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Seeing the FutureTheoretical Perspectives on Future-Oriented Mental Time Travel$
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Kourken Michaelian, Stanley B. Klein, and Karl K. Szpunar

Print publication date: 2016

Print ISBN-13: 9780190241537

Published to Oxford Scholarship Online: June 2016

DOI: 10.1093/acprof:oso/9780190241537.001.0001

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Episodic Future Thinking in Children

Episodic Future Thinking in Children

Methodological and Theoretical Approaches

(p.367) 18 Episodic Future Thinking in Children
Seeing the Future

Cristina M. Atance

Caitlin E. V. Mahy

Oxford University Press

Episodic future thinking, or the capacity to mentally project the self into the future, has attracted attention across various areas of psychology, including the study of human development. This chapter outlines two main methodological approaches—verbal and behavioral—used to study children’s capacity to mentally project into the future. Results from verbal approaches suggest that children’s talk about the future becomes more accurate and elaborate with age and is also generated with less contextual support. Behavioral methods provide converging evidence that episodic future thinking develops substantially between ages 3 and 5, and highlight the role of memory in certain tasks that assess children’s future planning. The chapter concludes by arguing that research on children’s episodic future thinking would profit from identifying key dimensions that may impact this ability, including level of conflict between current and future states, and whether mental projections into the future pertain to “self” or “other.”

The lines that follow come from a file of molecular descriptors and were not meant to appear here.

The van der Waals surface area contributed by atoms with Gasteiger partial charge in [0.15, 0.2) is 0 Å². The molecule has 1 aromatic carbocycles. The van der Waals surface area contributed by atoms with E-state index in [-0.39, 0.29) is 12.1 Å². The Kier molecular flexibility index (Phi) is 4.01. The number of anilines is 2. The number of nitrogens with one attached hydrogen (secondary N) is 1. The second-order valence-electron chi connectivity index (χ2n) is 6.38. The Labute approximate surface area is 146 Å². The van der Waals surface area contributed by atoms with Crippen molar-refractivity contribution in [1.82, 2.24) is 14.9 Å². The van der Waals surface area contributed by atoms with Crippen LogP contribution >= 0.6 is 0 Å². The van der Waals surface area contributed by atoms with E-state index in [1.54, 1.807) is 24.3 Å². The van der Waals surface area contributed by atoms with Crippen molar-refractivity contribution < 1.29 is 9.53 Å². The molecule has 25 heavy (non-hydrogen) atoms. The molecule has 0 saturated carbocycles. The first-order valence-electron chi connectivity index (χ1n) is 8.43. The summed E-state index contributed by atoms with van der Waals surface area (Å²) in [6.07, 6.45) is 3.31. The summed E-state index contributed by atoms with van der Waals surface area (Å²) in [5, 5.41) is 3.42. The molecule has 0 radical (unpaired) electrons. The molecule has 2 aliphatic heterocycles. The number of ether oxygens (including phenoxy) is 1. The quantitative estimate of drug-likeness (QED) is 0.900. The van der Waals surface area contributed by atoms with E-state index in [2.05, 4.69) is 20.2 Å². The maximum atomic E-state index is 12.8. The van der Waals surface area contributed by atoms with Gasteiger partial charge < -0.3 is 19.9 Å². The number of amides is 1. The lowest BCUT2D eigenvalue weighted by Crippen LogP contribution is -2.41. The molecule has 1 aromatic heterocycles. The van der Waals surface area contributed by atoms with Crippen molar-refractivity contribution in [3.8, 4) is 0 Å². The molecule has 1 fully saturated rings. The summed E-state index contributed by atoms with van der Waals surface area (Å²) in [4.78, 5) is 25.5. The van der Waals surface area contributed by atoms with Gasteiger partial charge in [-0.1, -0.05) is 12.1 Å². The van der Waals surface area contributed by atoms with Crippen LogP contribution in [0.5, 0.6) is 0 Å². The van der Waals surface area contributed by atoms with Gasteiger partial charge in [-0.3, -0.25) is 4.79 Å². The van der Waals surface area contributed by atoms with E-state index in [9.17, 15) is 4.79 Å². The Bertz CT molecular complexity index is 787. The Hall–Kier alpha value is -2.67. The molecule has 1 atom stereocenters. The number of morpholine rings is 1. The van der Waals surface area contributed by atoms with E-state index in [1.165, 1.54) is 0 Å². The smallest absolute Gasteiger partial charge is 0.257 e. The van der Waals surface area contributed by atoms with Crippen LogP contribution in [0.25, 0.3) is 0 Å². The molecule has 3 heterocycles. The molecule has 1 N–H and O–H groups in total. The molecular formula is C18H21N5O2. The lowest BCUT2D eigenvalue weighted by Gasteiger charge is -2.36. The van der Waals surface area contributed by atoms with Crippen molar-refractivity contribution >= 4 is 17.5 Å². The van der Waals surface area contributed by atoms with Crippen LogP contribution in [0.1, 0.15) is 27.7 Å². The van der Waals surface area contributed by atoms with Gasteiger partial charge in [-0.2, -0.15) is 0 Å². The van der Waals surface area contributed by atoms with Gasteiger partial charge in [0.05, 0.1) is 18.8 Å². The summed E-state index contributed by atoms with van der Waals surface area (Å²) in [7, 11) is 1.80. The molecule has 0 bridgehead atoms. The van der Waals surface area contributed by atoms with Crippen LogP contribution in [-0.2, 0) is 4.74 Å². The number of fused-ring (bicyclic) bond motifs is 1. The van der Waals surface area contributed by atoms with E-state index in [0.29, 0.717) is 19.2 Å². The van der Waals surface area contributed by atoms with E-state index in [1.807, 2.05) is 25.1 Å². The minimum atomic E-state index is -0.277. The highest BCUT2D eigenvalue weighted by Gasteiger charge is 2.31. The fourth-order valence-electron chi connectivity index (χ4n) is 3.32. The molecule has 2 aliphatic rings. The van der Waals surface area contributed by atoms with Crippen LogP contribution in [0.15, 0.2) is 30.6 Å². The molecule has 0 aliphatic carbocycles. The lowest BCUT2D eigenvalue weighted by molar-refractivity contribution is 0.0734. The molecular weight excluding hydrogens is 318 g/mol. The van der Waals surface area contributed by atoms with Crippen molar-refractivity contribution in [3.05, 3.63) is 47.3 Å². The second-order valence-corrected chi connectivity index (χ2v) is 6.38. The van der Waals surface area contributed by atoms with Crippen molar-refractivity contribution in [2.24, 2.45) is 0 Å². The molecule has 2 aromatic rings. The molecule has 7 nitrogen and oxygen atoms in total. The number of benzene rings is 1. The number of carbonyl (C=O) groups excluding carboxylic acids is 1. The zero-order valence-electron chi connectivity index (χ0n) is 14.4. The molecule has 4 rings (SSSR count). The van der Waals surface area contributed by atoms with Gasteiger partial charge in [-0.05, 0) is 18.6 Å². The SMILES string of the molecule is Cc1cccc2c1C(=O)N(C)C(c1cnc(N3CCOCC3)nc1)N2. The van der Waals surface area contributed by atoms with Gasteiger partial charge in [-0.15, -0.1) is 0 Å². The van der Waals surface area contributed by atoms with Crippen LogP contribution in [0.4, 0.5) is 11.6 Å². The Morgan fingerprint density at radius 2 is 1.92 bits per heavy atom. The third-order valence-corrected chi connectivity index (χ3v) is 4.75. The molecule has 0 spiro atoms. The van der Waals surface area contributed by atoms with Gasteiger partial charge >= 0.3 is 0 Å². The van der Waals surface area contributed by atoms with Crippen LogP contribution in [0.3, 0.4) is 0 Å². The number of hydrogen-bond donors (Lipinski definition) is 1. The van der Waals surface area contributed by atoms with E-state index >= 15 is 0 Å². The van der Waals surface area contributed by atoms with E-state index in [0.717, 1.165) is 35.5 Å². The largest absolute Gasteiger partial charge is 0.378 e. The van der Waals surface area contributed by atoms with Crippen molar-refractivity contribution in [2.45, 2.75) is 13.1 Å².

Keywords:   episodic future thinking, psychology, behavioral, memory, human development

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